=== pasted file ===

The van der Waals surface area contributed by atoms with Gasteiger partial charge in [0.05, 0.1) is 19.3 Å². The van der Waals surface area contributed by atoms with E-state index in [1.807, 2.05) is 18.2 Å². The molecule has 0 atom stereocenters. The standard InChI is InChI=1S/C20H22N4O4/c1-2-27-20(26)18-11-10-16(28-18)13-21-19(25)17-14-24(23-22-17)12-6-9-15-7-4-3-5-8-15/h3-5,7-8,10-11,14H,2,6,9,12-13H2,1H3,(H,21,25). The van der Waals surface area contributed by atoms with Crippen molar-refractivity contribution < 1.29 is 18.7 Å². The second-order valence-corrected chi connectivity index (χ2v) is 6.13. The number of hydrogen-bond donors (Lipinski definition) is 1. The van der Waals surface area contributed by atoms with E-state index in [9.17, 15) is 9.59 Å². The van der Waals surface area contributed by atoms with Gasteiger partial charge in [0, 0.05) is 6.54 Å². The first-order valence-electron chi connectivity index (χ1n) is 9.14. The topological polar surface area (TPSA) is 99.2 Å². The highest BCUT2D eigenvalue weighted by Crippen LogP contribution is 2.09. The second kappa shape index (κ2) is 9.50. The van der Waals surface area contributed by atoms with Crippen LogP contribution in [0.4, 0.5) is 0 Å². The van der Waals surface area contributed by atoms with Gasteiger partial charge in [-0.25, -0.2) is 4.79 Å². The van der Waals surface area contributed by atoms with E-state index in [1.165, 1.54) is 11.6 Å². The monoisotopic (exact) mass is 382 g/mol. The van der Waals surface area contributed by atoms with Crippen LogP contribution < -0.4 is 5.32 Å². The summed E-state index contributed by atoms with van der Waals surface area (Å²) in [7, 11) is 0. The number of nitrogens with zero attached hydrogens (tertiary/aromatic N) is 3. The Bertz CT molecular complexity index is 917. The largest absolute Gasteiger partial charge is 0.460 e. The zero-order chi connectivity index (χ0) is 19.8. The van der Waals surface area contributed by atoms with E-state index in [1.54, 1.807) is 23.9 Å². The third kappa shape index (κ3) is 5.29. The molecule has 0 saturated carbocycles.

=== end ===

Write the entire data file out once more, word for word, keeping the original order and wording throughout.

The van der Waals surface area contributed by atoms with Gasteiger partial charge in [0.05, 0.1) is 19.3 Å². The van der Waals surface area contributed by atoms with E-state index in [1.807, 2.05) is 18.2 Å². The molecule has 0 atom stereocenters. The standard InChI is InChI=1S/C20H22N4O4/c1-2-27-20(26)18-11-10-16(28-18)13-21-19(25)17-14-24(23-22-17)12-6-9-15-7-4-3-5-8-15/h3-5,7-8,10-11,14H,2,6,9,12-13H2,1H3,(H,21,25). The van der Waals surface area contributed by atoms with Crippen molar-refractivity contribution < 1.29 is 18.7 Å². The second-order valence-corrected chi connectivity index (χ2v) is 6.13. The number of hydrogen-bond donors (Lipinski definition) is 1. The van der Waals surface area contributed by atoms with E-state index in [9.17, 15) is 9.59 Å². The van der Waals surface area contributed by atoms with Gasteiger partial charge in [0, 0.05) is 6.54 Å². The first-order valence-electron chi connectivity index (χ1n) is 9.14. The topological polar surface area (TPSA) is 99.2 Å². The highest BCUT2D eigenvalue weighted by Crippen LogP contribution is 2.09. The second kappa shape index (κ2) is 9.50. The van der Waals surface area contributed by atoms with Crippen LogP contribution in [0.4, 0.5) is 0 Å². The van der Waals surface area contributed by atoms with Gasteiger partial charge in [-0.25, -0.2) is 4.79 Å². The van der Waals surface area contributed by atoms with E-state index in [1.165, 1.54) is 11.6 Å². The monoisotopic (exact) mass is 382 g/mol. The van der Waals surface area contributed by atoms with Crippen LogP contribution < -0.4 is 5.32 Å². The summed E-state index contributed by atoms with van der Waals surface area (Å²) in [7, 11) is 0. The number of nitrogens with zero attached hydrogens (tertiary/aromatic N) is 3. The Bertz CT molecular complexity index is 917. The largest absolute Gasteiger partial charge is 0.460 e. The zero-order chi connectivity index (χ0) is 19.8. The van der Waals surface area contributed by atoms with E-state index in [1.54, 1.807) is 23.9 Å². The third kappa shape index (κ3) is 5.29. The molecule has 0 saturated carbocycles.